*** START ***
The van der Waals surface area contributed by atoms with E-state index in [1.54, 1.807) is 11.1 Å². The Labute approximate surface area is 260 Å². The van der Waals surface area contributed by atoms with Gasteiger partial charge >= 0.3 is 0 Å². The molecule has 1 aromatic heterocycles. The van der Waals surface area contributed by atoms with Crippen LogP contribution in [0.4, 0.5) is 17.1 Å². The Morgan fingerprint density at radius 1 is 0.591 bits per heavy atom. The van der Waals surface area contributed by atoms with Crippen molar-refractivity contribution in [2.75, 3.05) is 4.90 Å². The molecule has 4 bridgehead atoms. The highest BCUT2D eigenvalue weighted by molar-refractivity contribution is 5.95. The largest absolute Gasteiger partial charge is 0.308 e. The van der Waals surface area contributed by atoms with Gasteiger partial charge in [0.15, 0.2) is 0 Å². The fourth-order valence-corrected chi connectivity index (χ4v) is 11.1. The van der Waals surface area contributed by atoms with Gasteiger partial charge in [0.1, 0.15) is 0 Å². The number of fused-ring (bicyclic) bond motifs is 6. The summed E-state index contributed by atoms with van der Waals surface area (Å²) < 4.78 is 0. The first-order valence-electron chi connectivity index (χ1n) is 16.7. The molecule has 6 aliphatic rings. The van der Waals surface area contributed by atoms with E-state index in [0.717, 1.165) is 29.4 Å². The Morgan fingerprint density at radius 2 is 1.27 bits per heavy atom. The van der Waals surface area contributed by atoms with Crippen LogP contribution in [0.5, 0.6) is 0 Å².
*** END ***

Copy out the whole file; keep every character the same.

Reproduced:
The van der Waals surface area contributed by atoms with E-state index in [1.54, 1.807) is 11.1 Å². The Labute approximate surface area is 260 Å². The van der Waals surface area contributed by atoms with Gasteiger partial charge >= 0.3 is 0 Å². The molecule has 1 aromatic heterocycles. The van der Waals surface area contributed by atoms with Crippen LogP contribution in [0.4, 0.5) is 17.1 Å². The Morgan fingerprint density at radius 1 is 0.591 bits per heavy atom. The van der Waals surface area contributed by atoms with Crippen molar-refractivity contribution in [2.75, 3.05) is 4.90 Å². The molecule has 4 bridgehead atoms. The highest BCUT2D eigenvalue weighted by molar-refractivity contribution is 5.95. The largest absolute Gasteiger partial charge is 0.308 e. The van der Waals surface area contributed by atoms with Gasteiger partial charge in [0.15, 0.2) is 0 Å². The fourth-order valence-corrected chi connectivity index (χ4v) is 11.1. The van der Waals surface area contributed by atoms with Gasteiger partial charge in [0.1, 0.15) is 0 Å². The number of fused-ring (bicyclic) bond motifs is 6. The summed E-state index contributed by atoms with van der Waals surface area (Å²) < 4.78 is 0. The first-order valence-electron chi connectivity index (χ1n) is 16.7. The molecule has 6 aliphatic rings. The van der Waals surface area contributed by atoms with E-state index in [0.717, 1.165) is 29.4 Å². The Morgan fingerprint density at radius 2 is 1.27 bits per heavy atom. The van der Waals surface area contributed by atoms with Crippen LogP contribution in [0.5, 0.6) is 0 Å².